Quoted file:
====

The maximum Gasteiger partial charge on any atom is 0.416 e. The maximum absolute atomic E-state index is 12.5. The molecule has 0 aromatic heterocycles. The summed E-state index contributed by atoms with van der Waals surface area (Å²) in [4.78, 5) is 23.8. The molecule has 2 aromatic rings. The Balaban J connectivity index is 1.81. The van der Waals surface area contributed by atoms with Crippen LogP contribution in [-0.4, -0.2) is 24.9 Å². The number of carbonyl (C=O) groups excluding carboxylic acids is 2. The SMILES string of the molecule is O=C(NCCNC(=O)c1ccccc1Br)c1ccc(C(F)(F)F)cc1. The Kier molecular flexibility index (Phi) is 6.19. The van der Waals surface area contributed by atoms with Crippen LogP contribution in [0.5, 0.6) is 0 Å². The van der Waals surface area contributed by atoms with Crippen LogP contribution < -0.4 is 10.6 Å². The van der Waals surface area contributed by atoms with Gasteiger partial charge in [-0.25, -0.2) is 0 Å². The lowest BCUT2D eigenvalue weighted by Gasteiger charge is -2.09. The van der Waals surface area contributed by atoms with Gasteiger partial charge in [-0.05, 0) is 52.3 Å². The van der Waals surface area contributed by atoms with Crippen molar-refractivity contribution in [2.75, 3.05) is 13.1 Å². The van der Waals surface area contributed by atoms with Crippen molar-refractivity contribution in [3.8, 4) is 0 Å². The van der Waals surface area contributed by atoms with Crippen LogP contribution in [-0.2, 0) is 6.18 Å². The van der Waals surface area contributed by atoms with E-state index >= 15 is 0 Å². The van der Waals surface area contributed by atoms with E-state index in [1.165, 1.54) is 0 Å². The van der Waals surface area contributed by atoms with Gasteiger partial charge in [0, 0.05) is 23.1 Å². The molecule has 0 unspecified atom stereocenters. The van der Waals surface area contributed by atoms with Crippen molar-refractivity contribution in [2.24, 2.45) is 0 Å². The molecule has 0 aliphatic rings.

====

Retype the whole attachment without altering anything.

The maximum Gasteiger partial charge on any atom is 0.416 e. The maximum absolute atomic E-state index is 12.5. The molecule has 0 aromatic heterocycles. The summed E-state index contributed by atoms with van der Waals surface area (Å²) in [4.78, 5) is 23.8. The molecule has 2 aromatic rings. The Balaban J connectivity index is 1.81. The van der Waals surface area contributed by atoms with Crippen LogP contribution in [-0.4, -0.2) is 24.9 Å². The number of carbonyl (C=O) groups excluding carboxylic acids is 2. The SMILES string of the molecule is O=C(NCCNC(=O)c1ccccc1Br)c1ccc(C(F)(F)F)cc1. The Kier molecular flexibility index (Phi) is 6.19. The van der Waals surface area contributed by atoms with Crippen LogP contribution in [0.5, 0.6) is 0 Å². The van der Waals surface area contributed by atoms with Crippen LogP contribution < -0.4 is 10.6 Å². The van der Waals surface area contributed by atoms with Gasteiger partial charge in [-0.25, -0.2) is 0 Å². The lowest BCUT2D eigenvalue weighted by Gasteiger charge is -2.09. The van der Waals surface area contributed by atoms with Gasteiger partial charge in [-0.05, 0) is 52.3 Å². The van der Waals surface area contributed by atoms with Crippen molar-refractivity contribution in [2.75, 3.05) is 13.1 Å². The van der Waals surface area contributed by atoms with Crippen molar-refractivity contribution in [3.8, 4) is 0 Å². The van der Waals surface area contributed by atoms with Crippen LogP contribution in [-0.2, 0) is 6.18 Å². The van der Waals surface area contributed by atoms with E-state index >= 15 is 0 Å². The van der Waals surface area contributed by atoms with E-state index in [1.165, 1.54) is 0 Å². The van der Waals surface area contributed by atoms with Gasteiger partial charge in [0, 0.05) is 23.1 Å². The molecule has 0 unspecified atom stereocenters. The van der Waals surface area contributed by atoms with Crippen molar-refractivity contribution in [2.24, 2.45) is 0 Å². The molecule has 0 aliphatic rings.